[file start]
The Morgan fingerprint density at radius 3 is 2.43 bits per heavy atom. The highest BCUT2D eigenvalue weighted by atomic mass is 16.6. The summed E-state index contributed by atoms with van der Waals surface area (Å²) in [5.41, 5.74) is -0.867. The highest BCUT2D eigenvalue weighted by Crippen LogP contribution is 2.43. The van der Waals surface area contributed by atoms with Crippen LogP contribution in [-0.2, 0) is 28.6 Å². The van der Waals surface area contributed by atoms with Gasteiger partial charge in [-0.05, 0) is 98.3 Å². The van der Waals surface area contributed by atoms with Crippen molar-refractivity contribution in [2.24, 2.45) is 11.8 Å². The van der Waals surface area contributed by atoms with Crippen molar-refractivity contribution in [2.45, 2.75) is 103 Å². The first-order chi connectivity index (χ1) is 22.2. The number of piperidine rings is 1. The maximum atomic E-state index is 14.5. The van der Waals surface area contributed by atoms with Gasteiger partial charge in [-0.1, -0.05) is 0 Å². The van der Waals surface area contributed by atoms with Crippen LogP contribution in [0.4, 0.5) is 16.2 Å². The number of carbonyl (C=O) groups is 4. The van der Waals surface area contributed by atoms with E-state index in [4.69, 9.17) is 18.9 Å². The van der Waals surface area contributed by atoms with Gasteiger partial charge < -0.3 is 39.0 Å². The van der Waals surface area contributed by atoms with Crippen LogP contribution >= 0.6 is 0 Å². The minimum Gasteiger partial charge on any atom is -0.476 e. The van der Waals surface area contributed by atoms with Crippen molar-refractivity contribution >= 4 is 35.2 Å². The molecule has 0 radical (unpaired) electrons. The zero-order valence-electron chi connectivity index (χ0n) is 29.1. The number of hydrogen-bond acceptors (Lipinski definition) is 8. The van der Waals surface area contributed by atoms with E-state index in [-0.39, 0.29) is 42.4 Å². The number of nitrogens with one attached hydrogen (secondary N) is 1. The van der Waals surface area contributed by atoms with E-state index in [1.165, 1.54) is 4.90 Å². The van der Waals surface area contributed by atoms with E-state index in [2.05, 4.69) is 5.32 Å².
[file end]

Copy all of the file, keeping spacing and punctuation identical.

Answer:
The Morgan fingerprint density at radius 3 is 2.43 bits per heavy atom. The highest BCUT2D eigenvalue weighted by atomic mass is 16.6. The summed E-state index contributed by atoms with van der Waals surface area (Å²) in [5.41, 5.74) is -0.867. The highest BCUT2D eigenvalue weighted by Crippen LogP contribution is 2.43. The van der Waals surface area contributed by atoms with Crippen LogP contribution in [-0.2, 0) is 28.6 Å². The van der Waals surface area contributed by atoms with Gasteiger partial charge in [-0.05, 0) is 98.3 Å². The van der Waals surface area contributed by atoms with Crippen molar-refractivity contribution in [2.24, 2.45) is 11.8 Å². The van der Waals surface area contributed by atoms with Crippen molar-refractivity contribution in [2.45, 2.75) is 103 Å². The first-order chi connectivity index (χ1) is 22.2. The number of piperidine rings is 1. The maximum atomic E-state index is 14.5. The van der Waals surface area contributed by atoms with Gasteiger partial charge in [-0.1, -0.05) is 0 Å². The van der Waals surface area contributed by atoms with Crippen LogP contribution in [0.4, 0.5) is 16.2 Å². The number of carbonyl (C=O) groups is 4. The van der Waals surface area contributed by atoms with E-state index in [4.69, 9.17) is 18.9 Å². The van der Waals surface area contributed by atoms with Gasteiger partial charge < -0.3 is 39.0 Å². The van der Waals surface area contributed by atoms with Crippen LogP contribution >= 0.6 is 0 Å². The minimum Gasteiger partial charge on any atom is -0.476 e. The van der Waals surface area contributed by atoms with Crippen molar-refractivity contribution >= 4 is 35.2 Å². The molecule has 0 radical (unpaired) electrons. The zero-order valence-electron chi connectivity index (χ0n) is 29.1. The number of hydrogen-bond acceptors (Lipinski definition) is 8. The van der Waals surface area contributed by atoms with E-state index in [-0.39, 0.29) is 42.4 Å². The number of nitrogens with one attached hydrogen (secondary N) is 1. The van der Waals surface area contributed by atoms with E-state index in [1.165, 1.54) is 4.90 Å². The van der Waals surface area contributed by atoms with E-state index in [2.05, 4.69) is 5.32 Å².